Calán/Tololo Survey

The Calán/Tololo Supernova Survey was a supernova survey that ran from 1989-1995 at the University of Chile and the Cerro Tololo Inter-American Observatory[1] to measure a Hubble diagram out to redshifts of 0.1. It was founded by Mario Hamuy, Jose Maza, Mark M. Phillips, and Nicholas B. Suntzeff in 1989 out of discussions at the UC Santa Cruz meeting on supernovae on how to improve the Hubble diagram using Type Ia supernovae.[2] It was also motivated by the suggestion of Allan Sandage to restart a supernova survey after the Sandage and Tammann survey failed due to poor quality photographic plates in 1986. The Survey built on the original supernova survey of Maza done at the f/3 Maksutov Camera at the Cerro Roble Observatory of the University of Chile between 1979 and 1984.[3] The Survey used the CTIO Curtis Schmidt telescope with IIa-O photographic plates, each plate covering a field of 25 sq-deg on the sky. The plates were developed and sent to Santiago Chile the next morning, and searched for supernovae at the Department of Astronomy[4] at the University of Chile. Any supernova candidates were then observed the next night using the 0.9m telescope at CTIO with a CCD camera. This was one of the first studies done in astronomy where the telescope time was scheduled to observe objects not yet discovered.

The survey discovered 50 supernovae between 1990 and 1993, of which 32 were Type Ia supernovae. The survey provided a uniform photometric and spectroscopic dataset of all classes of supernovae, which led to the discovery of a method of using Type Ia supernovae as standard candles, the Phillips relationship,[5][6] as well as providing data for a Hubble diagram of Type II supernovae using the Expanding Photosphere method.[7]

The calibration of Type Ia supernovae as standard candles led to the precise measurements of the Hubble Constant H0[8][9] and the deceleration parameter q0,[10] the latter indicating the presence of a dark energy or cosmological constant dominating the mass/energy of the Universe.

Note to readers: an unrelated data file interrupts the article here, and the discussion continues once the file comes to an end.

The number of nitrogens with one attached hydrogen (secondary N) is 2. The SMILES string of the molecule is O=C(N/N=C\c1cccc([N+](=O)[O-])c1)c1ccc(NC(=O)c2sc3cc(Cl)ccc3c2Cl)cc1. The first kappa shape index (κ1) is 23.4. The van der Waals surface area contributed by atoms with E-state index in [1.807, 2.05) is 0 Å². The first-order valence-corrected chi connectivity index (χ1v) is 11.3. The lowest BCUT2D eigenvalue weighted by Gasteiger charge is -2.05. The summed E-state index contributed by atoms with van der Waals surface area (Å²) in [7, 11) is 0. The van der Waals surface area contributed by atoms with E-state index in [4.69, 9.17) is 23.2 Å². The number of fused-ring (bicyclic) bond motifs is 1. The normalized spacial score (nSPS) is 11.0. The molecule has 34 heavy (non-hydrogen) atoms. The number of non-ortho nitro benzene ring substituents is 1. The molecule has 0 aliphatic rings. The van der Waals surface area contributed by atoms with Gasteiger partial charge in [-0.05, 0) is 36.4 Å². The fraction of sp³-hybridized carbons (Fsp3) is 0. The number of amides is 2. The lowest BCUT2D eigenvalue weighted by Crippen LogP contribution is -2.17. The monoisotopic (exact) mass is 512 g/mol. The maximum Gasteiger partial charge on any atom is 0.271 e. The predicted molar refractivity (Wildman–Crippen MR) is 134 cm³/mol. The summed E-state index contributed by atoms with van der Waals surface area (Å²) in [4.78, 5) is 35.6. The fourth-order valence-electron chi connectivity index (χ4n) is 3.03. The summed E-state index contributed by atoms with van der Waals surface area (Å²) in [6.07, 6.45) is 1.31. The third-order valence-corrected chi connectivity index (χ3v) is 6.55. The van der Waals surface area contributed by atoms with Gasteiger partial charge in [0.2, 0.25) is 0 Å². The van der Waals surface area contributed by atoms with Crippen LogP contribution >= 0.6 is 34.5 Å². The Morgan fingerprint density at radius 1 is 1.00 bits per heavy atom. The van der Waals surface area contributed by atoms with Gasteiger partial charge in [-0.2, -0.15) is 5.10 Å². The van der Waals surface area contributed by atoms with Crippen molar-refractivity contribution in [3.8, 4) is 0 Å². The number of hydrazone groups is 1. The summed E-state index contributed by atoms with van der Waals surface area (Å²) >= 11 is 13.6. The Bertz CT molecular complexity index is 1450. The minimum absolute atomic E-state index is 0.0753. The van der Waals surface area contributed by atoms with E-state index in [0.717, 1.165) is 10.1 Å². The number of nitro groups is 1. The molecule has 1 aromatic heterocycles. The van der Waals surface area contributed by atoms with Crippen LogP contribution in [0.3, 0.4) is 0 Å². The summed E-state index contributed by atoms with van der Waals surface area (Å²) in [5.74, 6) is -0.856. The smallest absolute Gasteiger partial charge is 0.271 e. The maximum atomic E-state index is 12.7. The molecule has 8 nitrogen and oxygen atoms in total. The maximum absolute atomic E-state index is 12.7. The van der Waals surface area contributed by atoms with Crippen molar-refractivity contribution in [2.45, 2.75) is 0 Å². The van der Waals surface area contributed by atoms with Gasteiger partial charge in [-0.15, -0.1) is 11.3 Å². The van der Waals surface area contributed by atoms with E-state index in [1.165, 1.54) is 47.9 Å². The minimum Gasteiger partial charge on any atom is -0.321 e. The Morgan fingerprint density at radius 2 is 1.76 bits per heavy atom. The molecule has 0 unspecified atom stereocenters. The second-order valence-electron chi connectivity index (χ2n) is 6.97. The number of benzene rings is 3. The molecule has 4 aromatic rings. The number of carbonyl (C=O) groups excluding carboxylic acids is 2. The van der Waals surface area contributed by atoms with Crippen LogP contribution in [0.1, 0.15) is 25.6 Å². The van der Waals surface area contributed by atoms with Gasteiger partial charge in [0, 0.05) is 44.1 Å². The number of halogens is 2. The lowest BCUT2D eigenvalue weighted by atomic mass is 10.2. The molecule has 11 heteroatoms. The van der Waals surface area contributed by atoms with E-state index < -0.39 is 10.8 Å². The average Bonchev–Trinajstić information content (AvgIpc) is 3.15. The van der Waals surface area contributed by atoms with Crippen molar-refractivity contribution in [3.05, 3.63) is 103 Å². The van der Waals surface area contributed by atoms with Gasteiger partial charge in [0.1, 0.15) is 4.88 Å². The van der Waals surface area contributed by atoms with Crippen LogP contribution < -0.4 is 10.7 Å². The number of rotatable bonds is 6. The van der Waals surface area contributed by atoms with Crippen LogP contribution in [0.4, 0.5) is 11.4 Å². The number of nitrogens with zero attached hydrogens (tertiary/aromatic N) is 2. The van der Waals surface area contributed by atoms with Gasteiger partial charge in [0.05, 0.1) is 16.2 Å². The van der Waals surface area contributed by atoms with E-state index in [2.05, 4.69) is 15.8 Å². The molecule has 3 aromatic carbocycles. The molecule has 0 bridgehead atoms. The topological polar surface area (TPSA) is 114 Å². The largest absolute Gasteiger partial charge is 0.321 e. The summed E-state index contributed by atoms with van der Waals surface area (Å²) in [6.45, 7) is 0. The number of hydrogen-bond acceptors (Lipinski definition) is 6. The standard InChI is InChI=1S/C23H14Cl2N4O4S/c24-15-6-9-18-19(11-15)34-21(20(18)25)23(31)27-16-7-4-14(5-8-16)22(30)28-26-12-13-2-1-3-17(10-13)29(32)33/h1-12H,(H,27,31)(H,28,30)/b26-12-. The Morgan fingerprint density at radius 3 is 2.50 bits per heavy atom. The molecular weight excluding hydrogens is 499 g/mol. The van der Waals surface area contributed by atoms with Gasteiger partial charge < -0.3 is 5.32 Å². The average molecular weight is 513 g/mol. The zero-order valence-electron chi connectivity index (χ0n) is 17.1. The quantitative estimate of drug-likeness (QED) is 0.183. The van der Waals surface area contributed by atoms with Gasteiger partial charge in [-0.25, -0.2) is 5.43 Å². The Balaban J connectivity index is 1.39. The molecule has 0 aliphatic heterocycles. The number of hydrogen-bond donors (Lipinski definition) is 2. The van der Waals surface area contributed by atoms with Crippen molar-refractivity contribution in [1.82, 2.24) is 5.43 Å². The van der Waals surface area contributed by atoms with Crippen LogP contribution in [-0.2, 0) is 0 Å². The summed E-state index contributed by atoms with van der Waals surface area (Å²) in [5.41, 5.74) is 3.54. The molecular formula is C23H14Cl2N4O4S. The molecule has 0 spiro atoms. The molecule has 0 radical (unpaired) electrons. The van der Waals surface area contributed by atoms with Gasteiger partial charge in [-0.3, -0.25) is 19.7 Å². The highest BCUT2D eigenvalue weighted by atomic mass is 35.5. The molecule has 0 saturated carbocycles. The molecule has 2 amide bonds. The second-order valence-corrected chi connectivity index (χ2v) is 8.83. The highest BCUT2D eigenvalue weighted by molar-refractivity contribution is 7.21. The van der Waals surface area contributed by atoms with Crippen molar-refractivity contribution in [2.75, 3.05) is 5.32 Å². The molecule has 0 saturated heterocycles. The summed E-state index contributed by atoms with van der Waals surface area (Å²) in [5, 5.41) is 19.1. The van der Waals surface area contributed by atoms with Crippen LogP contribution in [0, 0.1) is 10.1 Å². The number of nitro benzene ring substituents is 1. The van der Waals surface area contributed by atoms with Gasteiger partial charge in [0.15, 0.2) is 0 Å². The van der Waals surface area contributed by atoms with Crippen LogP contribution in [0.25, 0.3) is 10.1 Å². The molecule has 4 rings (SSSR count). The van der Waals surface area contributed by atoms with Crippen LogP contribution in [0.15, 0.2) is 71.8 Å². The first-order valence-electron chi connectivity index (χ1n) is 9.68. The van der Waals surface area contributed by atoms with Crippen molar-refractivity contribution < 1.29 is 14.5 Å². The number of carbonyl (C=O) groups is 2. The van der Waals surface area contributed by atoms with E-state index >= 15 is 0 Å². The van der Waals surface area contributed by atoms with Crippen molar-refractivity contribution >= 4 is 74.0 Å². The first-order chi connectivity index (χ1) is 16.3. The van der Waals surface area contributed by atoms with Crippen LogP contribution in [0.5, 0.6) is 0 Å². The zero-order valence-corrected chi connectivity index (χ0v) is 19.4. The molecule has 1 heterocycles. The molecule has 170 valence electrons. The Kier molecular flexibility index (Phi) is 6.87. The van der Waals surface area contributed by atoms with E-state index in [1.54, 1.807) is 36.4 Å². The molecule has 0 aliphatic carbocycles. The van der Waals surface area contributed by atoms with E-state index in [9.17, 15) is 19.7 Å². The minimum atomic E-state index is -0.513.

Calan Tololo Team Members
The original team members of the Calan/Tololo Survey. Left to right: Mark M. Phillips, Nicholas Suntzeff, José Maza Sancho, Mario Hamuy, 2012.
Calán/Tololo Survey


  1. ^ Hamuy, M. et al. 1993, Astronomical Journal, 106, 2392
  2. ^ Leibundgut, B. 1991, Supernovae Type-Ia as Standard Candles, Supernovae. The Tenth Santa Cruz Workshop in Astronomy and Astrophysics, held July 9–21, 1989, Lick Observatory. Editor, S.E. Woosley; Springer-Verlag, New York, p.1751
  3. ^ Maza, J. et al. 1981, Publications of the Astronomical Society of the Pacific, 93, 239
  4. ^ Department of Astronomy, UChile
  5. ^ Phillips, M. M. 1993, Astrophysical Journal Letters",413, 105
  6. ^ Hamuy, M. et al. 1993, Astronomical Journal, 106, 2392
  7. ^ Schmidt, B. P., et al. 1994, Astrophysical Journal, 432, 32
  8. ^ Suntzeff, N.B. et al. 1999, Astronomical Journal, 119, 1175
  9. ^ Freedman, W. et al. 2001, Astrophysical Journal, 553, 47
  10. ^ Riess, A. et al. 1998, Astronomical Journal, 119, 1009; Schmidt, B. P., et al. 1998, Astrophysical Journal, 507, 46; see also Perlmutter, S. et al. 1999, Astrophysical Journal, 517, 565